• Exploitation and misapplication of the law – the tax treatment of complex transactions relating to property, asset disposal, mergers and acquisitions and claiming of deductions is prone to error or exploitation

Indirect tax

  • GST – expect early engagement to address issues, and we will work with you to ensure strong governance and risk management is in place
  • Excise – our relationship managers will provide support and education with excise obligations

Goods and services tax (GST)

Area of concern


Large businesses can expect

Integrity of business systems

This is the most significant GST risk for large businesses because of the multiplier effect of incorrect transactions

  • cooperative assurance agreements for key large business – this will be extended to other suitable large businesses

Property transactions

Unreported property sales, the incorrect application of the margin scheme provisions and large scale property developments

  • early engagement to educate and assure GST is considered in property contracts and development structures

Financial supplies apportionment

The apportionment of input tax credits

  • increased certainty through new advice and compliance products, including developing and implementing benchmarks and safe harbour

Low value goods and digital products importation

The Government has announced measures for GST on imported digital products and other services, and low value goods (start date 1 July 2017).

We are currently scoping a range of design and implementation issues

  • targeted consultation and engagement with foreign-based large multinational companies
  • early advice of business impacts to allow adequate time to adjust systems and processes

Cross border transactions

The domestic and international implications associated with collaborative consumption (also referred to as the sharing economy and peer to peer and e-commerce business models)

  • we will monitor and assess the impact of these models on the tax base and overall compliance with indirect tax obligations
  • preventative strategies that limit inadvertent errors (for example, International and Cross Border fact sheet highlighting common errors) and working collaboratively with influential industry bodies and leaders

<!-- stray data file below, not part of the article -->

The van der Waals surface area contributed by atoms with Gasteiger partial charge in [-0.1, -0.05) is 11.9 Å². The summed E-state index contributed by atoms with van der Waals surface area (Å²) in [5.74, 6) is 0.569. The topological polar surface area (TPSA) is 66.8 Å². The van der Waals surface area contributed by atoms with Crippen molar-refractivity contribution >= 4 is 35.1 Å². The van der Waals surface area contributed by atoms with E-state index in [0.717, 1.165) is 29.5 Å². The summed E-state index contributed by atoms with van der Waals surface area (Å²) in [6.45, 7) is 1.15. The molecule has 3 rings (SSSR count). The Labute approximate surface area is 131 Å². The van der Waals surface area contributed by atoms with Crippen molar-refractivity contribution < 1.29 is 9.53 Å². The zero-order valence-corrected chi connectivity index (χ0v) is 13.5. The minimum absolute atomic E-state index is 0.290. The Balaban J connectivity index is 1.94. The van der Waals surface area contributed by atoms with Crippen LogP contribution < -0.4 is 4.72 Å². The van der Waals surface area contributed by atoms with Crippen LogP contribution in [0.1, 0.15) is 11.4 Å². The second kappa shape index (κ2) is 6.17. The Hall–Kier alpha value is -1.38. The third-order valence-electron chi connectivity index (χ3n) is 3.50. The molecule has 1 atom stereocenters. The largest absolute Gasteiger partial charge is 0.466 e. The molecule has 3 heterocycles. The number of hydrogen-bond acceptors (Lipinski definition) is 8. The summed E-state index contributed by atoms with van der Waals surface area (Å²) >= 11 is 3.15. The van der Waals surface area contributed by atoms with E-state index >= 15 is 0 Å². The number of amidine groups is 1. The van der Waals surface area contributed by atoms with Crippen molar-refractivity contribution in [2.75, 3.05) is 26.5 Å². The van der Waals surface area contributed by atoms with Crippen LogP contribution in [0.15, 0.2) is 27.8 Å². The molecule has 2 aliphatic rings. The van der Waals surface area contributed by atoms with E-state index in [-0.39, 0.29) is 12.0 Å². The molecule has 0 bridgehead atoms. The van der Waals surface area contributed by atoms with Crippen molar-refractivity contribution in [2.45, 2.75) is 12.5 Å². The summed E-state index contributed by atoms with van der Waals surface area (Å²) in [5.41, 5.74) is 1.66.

Area of concern


Large business can expect

Excise, wine equalisation tax and luxury car tax obligations

Maintaining high levels of voluntary compliance with excise, wine equalisation and luxury car tax obligations

  • a pilot involving a low touch review of a fuel major, which may be expanded to other large fuel and energy clients
  • a focus on the 'third party service providers' (transport entities and warehouse operators) in relation to imported tobacco products to ensure compliance with excise equivalent goods obligations
  • improved guidance products and online access
  • changes to apportioning fuel use for fuel tax credit claims
  • a simpler process for correcting wine equalisation tax mistakes, allowing errors to be included in a single activity statement in specific circumstances
  • developing online registration through the business portal

Income tax

Global tax planning risks remain a focus with increasingly complex global business structures and value chains.

Our primary concerns involve structures and pricing arrangements that seek to shift profits offshore, resulting in double non-taxation on part or all of the income.

We have allocated significant resources to combat corporate tax avoidance and minimisation. The International Structuring and Profit Shifting (ISAPS) program has a compliance focus on a large number of companies that have significant cross border arrangements or are undertaking international restructures. The program also includes international collaboration and clustering like cases to determine patterns, drivers, and appropriate strategies for treatment.

Piloting our effective tax borne (ETB) methodology

The methodology identifies an economic group’s worldwide profit from Australian- linked business activities, and the Australian and offshore tax paid on that profit. We will also be consulting with the Corporate Tax Association, Australian Accounting Standards Board and other intermediaries to refine the methodology and related processes.

Continuing our international collaboration and engagement

We will continue our implementation of Base Erosion and Profit Shifting (BEPS) action items including:

  • Country by Country (CbC) reporting initiatives (Action item 13)
  • Board of Taxation consideration of Australian implementation on hybrid mismatches (Action item 2)
  • exchange of information to increase risk identification and detect behaviours that seek to achieve double non-taxation.